Yesterday, I questioned George Osborne's economic competence. In one sense, though, it is a little unfair to single him out. Back in the summer, Ed Miliband wibbled that "we won’t have the money" and pledged to "balancing the books in the next government" - a promise which means excessively tight policy, unless the economy grows surprisingly strongly.
But it's not just on fiscal policy that both main parties are distant from economic orthodoxy. Economists' consensus that immigration is (mildly) good (pdf) for the economy isn't exactly echoed in political debate. The main parties believe unthinkingly that organizations are best run hierarchically by a "strong" leader, oblivious to economic evidence on the virtues of cooperation (pdf) and decentralized decision-making. And except for a silly speech by George Osborne, the main parties seem (I may be wrong) not to be engaging with the idea of secular stagnation - the possibility that trend growth will be permanently lower.
I suspect that there is a greater distance now between the political parties and economist than there has been for years.
In the late 70s, the Tories adopted monetarism. In the 90s, New Labour was seriously interested in the economics of globalization, education, stabilization and growth. Today, there seems much less traffic from economic research to politics.
You might think this isn't a wholly bad thing. Many ideas are not worth adopting - monetarism perhaps being an example - and there's something to be said for politicians being sceptical about fashionable new ideas. This, however, doesn't justify politicians' lack of interest in the settled, established knowledge that economists do have.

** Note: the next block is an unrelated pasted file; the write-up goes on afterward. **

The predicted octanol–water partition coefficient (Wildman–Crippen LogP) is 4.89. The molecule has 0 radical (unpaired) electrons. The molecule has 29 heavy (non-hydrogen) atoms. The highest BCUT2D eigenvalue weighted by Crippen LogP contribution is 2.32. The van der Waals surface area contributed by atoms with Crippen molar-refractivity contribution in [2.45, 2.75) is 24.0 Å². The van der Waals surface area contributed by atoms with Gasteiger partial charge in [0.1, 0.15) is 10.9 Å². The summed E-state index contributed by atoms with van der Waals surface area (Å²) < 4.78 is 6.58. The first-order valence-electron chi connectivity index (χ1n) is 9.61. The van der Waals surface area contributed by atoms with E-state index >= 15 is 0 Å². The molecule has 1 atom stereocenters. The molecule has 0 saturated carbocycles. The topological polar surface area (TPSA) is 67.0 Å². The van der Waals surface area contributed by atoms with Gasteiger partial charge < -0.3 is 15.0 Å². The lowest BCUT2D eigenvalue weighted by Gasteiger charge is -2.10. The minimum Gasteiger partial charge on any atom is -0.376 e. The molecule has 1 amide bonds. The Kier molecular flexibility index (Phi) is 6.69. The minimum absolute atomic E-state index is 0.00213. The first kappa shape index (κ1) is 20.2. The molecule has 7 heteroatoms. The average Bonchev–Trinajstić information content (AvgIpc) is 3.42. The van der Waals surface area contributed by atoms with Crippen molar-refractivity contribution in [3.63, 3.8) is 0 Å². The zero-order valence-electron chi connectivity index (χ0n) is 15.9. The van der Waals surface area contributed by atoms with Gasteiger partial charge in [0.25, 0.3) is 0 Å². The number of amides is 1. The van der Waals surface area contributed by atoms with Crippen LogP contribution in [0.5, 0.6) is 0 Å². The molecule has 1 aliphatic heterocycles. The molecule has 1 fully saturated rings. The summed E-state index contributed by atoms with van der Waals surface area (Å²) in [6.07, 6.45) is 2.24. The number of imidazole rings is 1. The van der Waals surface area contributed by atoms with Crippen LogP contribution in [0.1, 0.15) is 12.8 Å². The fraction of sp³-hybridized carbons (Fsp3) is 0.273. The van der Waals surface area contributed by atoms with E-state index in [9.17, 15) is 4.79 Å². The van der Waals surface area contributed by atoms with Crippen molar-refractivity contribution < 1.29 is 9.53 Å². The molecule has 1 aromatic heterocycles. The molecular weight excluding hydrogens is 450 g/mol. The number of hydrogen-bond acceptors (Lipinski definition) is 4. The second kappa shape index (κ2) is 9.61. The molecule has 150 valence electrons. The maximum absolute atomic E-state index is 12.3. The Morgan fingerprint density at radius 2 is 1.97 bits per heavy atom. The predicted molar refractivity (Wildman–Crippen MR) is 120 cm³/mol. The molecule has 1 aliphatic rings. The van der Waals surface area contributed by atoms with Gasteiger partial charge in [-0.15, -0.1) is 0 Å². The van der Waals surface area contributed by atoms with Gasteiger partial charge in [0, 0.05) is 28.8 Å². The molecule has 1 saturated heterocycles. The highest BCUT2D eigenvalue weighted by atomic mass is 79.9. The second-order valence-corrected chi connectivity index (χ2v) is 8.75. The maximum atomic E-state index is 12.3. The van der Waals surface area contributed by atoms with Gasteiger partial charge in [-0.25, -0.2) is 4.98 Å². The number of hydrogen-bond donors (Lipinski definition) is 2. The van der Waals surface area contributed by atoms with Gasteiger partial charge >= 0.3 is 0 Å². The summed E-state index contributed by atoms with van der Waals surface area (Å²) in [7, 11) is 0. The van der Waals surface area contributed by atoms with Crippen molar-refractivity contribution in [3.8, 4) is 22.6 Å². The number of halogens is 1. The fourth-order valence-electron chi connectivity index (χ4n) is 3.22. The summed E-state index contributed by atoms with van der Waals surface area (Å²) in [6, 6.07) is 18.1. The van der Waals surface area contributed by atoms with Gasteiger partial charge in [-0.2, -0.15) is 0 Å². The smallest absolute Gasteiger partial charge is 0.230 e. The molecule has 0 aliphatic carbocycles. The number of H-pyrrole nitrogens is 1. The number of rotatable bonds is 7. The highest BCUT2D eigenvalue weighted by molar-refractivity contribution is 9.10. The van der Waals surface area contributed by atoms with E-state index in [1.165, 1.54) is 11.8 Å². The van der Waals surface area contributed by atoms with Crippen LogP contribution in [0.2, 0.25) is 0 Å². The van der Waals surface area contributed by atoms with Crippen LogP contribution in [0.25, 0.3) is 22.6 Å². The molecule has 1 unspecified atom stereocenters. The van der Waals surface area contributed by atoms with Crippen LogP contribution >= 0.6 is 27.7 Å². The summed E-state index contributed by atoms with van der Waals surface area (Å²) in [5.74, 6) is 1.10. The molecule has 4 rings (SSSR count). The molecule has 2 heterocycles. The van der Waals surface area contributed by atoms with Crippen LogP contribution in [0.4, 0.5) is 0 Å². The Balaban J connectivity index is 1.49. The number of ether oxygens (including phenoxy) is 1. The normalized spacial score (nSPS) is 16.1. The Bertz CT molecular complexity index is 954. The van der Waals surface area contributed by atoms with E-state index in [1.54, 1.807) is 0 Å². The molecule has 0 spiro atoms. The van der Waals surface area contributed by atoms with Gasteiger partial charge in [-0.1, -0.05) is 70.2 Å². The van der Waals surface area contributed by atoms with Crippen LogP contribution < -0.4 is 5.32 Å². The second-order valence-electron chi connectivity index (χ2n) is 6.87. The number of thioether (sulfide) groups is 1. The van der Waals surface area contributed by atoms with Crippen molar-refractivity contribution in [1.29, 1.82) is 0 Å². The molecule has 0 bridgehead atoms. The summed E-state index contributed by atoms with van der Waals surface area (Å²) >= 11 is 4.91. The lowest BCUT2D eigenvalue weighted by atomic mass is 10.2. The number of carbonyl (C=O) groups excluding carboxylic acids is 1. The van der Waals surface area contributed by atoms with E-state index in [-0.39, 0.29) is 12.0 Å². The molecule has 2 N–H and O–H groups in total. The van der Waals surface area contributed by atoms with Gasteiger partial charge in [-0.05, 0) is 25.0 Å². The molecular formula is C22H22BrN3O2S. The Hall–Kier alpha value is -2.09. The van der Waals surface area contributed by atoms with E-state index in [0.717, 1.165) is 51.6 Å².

So, where is there such a gap between politicians and economists?
The fault might partly lie with economics. Many academics aren't as interested in closing the gap between academia and the "real world" as they should be. At least some of the discipline was discredited by the crisis, and I get the feeling that there aren't so many good new policy-relevant ideas now.
It might be that the voters are to blame. Maybe they don't want serious politicians who are interested in good ideas but rather, in our narcissistic age, they simply expect their demands to be met, however unreasonable. But is this the whole story? Janan Ganesh thinks not:
There is...an unsatisfied demand for seriousness and leadership. Most people do not vote Ukip or parse an MP’s tweet for class meaning. The flight to frivolity in public life is not the voters’ doing. Many are in fact waiting for a leader to arrest it.
This leaves a third suspect - the media. 20 years ago, it mocked Ed Balls for speaking of "post-neoclassical endogenous growth theory." Such philistinism has not diminished. Quite the opposite. Political journalists have been complicit in creating a hyperreal bubble of mediamacro which perpetuates witless ideas (such as conflating the economy with the deficit) to the exclusion of such good ones as might exist.
I'm not sure, then, how exactly to apportion blame for the divorce between politicians and economists. But I do suspect that, net, it is a bad thing.